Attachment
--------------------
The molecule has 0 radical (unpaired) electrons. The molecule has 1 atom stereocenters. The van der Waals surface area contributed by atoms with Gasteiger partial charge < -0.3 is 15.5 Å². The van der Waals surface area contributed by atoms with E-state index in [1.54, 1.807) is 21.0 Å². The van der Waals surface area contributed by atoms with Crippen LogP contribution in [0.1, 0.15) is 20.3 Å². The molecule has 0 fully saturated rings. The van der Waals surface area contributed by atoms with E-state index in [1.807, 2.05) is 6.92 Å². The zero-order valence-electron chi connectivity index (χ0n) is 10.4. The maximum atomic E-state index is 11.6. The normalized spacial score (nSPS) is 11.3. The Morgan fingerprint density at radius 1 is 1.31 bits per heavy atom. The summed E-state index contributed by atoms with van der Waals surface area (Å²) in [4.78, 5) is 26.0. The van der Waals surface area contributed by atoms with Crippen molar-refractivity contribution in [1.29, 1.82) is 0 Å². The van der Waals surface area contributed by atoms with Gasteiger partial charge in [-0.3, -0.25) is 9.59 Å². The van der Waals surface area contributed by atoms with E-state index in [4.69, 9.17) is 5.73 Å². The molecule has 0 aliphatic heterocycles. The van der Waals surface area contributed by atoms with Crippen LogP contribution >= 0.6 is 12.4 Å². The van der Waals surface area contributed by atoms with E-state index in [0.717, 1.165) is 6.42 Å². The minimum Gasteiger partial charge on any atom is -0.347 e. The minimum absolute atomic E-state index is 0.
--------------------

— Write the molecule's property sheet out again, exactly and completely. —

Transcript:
The molecule has 0 radical (unpaired) electrons. The molecule has 1 atom stereocenters. The van der Waals surface area contributed by atoms with Gasteiger partial charge < -0.3 is 15.5 Å². The van der Waals surface area contributed by atoms with E-state index in [1.54, 1.807) is 21.0 Å². The van der Waals surface area contributed by atoms with Crippen LogP contribution in [0.1, 0.15) is 20.3 Å². The molecule has 0 fully saturated rings. The van der Waals surface area contributed by atoms with E-state index in [1.807, 2.05) is 6.92 Å². The zero-order valence-electron chi connectivity index (χ0n) is 10.4. The maximum atomic E-state index is 11.6. The normalized spacial score (nSPS) is 11.3. The Morgan fingerprint density at radius 1 is 1.31 bits per heavy atom. The summed E-state index contributed by atoms with van der Waals surface area (Å²) in [4.78, 5) is 26.0. The van der Waals surface area contributed by atoms with Crippen molar-refractivity contribution in [1.29, 1.82) is 0 Å². The van der Waals surface area contributed by atoms with Gasteiger partial charge in [-0.3, -0.25) is 9.59 Å². The van der Waals surface area contributed by atoms with E-state index in [4.69, 9.17) is 5.73 Å². The molecule has 0 aliphatic heterocycles. The van der Waals surface area contributed by atoms with Crippen LogP contribution >= 0.6 is 12.4 Å². The van der Waals surface area contributed by atoms with E-state index in [0.717, 1.165) is 6.42 Å². The minimum Gasteiger partial charge on any atom is -0.347 e. The minimum absolute atomic E-state index is 0.